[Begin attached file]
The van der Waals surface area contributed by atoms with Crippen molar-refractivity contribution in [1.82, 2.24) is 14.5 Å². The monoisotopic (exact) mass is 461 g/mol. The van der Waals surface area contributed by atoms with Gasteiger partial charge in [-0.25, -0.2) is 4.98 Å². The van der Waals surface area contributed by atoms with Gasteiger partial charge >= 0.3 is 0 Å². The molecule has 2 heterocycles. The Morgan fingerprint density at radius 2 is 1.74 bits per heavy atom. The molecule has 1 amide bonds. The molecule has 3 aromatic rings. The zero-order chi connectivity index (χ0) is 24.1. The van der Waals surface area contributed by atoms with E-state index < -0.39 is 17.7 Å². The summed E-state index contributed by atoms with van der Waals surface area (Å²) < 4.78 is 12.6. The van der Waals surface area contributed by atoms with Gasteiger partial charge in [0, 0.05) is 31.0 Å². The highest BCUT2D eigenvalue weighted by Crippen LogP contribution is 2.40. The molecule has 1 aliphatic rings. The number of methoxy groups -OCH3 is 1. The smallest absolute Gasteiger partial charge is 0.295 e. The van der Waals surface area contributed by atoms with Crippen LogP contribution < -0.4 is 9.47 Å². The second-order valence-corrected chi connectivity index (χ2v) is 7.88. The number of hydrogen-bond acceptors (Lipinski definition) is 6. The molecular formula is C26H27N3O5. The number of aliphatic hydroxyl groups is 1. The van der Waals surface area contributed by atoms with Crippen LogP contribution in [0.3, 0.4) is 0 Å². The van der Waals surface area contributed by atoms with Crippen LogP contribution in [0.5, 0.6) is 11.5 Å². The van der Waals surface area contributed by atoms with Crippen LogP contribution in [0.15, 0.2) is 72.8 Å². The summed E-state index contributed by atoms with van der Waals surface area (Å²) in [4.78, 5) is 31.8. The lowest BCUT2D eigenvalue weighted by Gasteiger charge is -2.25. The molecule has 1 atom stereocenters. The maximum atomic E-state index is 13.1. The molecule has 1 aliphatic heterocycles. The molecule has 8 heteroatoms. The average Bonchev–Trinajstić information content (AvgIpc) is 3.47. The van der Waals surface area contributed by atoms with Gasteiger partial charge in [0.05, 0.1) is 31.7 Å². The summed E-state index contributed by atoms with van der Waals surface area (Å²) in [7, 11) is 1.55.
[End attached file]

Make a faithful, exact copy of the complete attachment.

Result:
The van der Waals surface area contributed by atoms with Crippen molar-refractivity contribution in [1.82, 2.24) is 14.5 Å². The monoisotopic (exact) mass is 461 g/mol. The van der Waals surface area contributed by atoms with Gasteiger partial charge in [-0.25, -0.2) is 4.98 Å². The van der Waals surface area contributed by atoms with Gasteiger partial charge >= 0.3 is 0 Å². The molecule has 2 heterocycles. The Morgan fingerprint density at radius 2 is 1.74 bits per heavy atom. The molecule has 1 amide bonds. The molecule has 3 aromatic rings. The zero-order chi connectivity index (χ0) is 24.1. The van der Waals surface area contributed by atoms with E-state index < -0.39 is 17.7 Å². The summed E-state index contributed by atoms with van der Waals surface area (Å²) < 4.78 is 12.6. The van der Waals surface area contributed by atoms with Gasteiger partial charge in [0, 0.05) is 31.0 Å². The highest BCUT2D eigenvalue weighted by Crippen LogP contribution is 2.40. The molecule has 1 aliphatic rings. The number of methoxy groups -OCH3 is 1. The smallest absolute Gasteiger partial charge is 0.295 e. The van der Waals surface area contributed by atoms with Crippen LogP contribution < -0.4 is 9.47 Å². The second-order valence-corrected chi connectivity index (χ2v) is 7.88. The number of hydrogen-bond acceptors (Lipinski definition) is 6. The molecular formula is C26H27N3O5. The number of aliphatic hydroxyl groups is 1. The van der Waals surface area contributed by atoms with Crippen LogP contribution in [0.3, 0.4) is 0 Å². The van der Waals surface area contributed by atoms with Crippen LogP contribution in [0.5, 0.6) is 11.5 Å². The van der Waals surface area contributed by atoms with Crippen LogP contribution in [0.15, 0.2) is 72.8 Å². The summed E-state index contributed by atoms with van der Waals surface area (Å²) in [4.78, 5) is 31.8. The lowest BCUT2D eigenvalue weighted by Gasteiger charge is -2.25. The molecule has 1 atom stereocenters. The maximum atomic E-state index is 13.1. The molecule has 1 aliphatic heterocycles. The molecule has 8 heteroatoms. The average Bonchev–Trinajstić information content (AvgIpc) is 3.47. The van der Waals surface area contributed by atoms with Gasteiger partial charge in [0.05, 0.1) is 31.7 Å². The summed E-state index contributed by atoms with van der Waals surface area (Å²) in [7, 11) is 1.55.